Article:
Great American Lawyers: The Lives and Influence of Judges and Lawyers who Have Acquired Permanent National Reputation, and Have Developed the Jurisprudence of the United States : a History of the Legal Profession in America, Volume 2
William Draper Lewis
J.C. Winston, 1907 - Electronic books
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Page 366 - We admit, as all must admit, that the powers of the government are limited, and that its limits are not to be transcended. But we think the sound construction of the constitution must allow to the national legislature that discretion, with respect to the means by which the powers it confers are to be carried into execution, which will enable that body to perform the high duties assigned to it in the manner most beneficial to the people.
Page 358 - The exercise of this original right is a very great exertion, nor can it, nor ought it to be frequently repeated. The principles, therefore, so established are deemed fundamental. And as the authority from which they proceed is supreme and can seldom act, they are designed to be permanent.
Page 383 - ... government those powers which the words of the grant, as usually understood, import, and which are consistent with the general views and objects of the instrument; for that narrow construction, which would cripple the government and render it unequal to the objects for which it is declared to be instituted, and to which the powers given, as fairly understood, render it competent: then we cannot perceive the propriety of this strict construction, nor adopt it as the rule by which the constitution...
Page 371 - Commerce undoubtedly is traffic but it is something more, it is intercourse. It describes the commercial intercourse between nations, and parts of nations, in all its branches, and is regulated by prescribing rules for carrying on that intercourse.
Page 356 - The act to establish the judicial courts of the United States authorizes the Supreme Court "to issue writs of mandamus, in cases warranted by the principles and usages of law, to any courts appointed, or persons holding office, under the authority of the United States.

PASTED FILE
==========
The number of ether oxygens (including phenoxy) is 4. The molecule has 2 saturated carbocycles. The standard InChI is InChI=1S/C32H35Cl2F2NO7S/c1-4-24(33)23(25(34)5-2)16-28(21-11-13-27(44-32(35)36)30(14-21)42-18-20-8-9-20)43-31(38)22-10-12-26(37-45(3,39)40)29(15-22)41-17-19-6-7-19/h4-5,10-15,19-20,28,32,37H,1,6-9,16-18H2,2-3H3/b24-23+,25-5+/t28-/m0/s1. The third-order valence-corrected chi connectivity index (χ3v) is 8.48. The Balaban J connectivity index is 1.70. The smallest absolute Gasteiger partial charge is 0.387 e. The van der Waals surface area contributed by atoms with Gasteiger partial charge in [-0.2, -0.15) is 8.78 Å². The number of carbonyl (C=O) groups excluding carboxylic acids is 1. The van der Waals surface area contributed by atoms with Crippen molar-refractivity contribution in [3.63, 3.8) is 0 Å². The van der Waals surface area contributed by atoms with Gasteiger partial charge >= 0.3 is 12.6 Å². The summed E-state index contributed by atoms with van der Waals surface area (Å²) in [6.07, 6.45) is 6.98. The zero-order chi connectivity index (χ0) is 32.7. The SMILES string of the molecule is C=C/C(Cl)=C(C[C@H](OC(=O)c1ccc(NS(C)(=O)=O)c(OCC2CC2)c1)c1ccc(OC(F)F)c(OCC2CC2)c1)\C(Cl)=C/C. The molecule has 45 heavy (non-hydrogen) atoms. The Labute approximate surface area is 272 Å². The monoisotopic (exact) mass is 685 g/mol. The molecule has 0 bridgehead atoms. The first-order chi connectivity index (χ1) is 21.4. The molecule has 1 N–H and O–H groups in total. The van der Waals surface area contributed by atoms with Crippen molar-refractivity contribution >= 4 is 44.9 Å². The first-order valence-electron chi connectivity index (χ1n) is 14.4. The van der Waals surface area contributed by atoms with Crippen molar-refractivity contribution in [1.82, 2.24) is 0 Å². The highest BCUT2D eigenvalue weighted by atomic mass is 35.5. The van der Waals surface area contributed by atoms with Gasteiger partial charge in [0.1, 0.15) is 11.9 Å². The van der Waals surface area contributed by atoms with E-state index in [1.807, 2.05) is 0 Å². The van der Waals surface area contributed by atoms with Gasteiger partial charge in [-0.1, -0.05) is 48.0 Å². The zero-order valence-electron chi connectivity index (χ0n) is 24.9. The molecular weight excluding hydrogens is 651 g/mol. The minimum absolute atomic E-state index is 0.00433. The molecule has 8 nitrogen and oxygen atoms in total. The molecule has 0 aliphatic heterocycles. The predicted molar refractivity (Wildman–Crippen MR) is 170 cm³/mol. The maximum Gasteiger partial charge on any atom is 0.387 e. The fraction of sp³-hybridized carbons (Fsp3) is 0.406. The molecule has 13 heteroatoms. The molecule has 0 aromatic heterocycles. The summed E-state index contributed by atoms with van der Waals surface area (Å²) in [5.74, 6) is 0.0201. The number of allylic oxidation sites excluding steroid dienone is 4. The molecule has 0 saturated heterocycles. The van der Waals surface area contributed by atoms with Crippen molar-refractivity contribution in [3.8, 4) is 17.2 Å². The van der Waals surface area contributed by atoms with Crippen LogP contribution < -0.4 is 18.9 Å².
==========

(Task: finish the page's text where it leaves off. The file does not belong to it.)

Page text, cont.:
Page 31 - That this court dares not usurp power is most true. That this court dares not shrink from its duty is not less true. No man is desirous of placing himself in a disagreeable situation. No man is desirous of becoming the peculiar subject of calumny. No man. might he let the bitter cup pass from him without self-reproach, would drain it to the bottom. But if he...
Page 358 - That the people have an original right to establish for their future government such principles as in their opinion shall most conduce to their own happiness is the basis on which the whole American fabric has been erected.
Page 421 - I am compelled to declare it as my deliberate opinion, that, if this bill passes, the bonds of this Union are virtually dissolved; that the States which compose it are free from their moral obligations, and that, as it will be the right of all, so it will be the duty of some, to prepare definitely for a separation; amicably if they can, violently if they must.
Page 21 - Shall we move to commit Luther Martin, as particeps criminis with Burr? Graybell will fix upon him misprision of treason at least. And at any rate, his evidence will put down this unprincipled and impudent federal bull-dog, and add another proof that the most clamorous defenders of Burr are all his accomplices. It will explain why Luther Martin flew so hastily to the " aid of his honorable friend...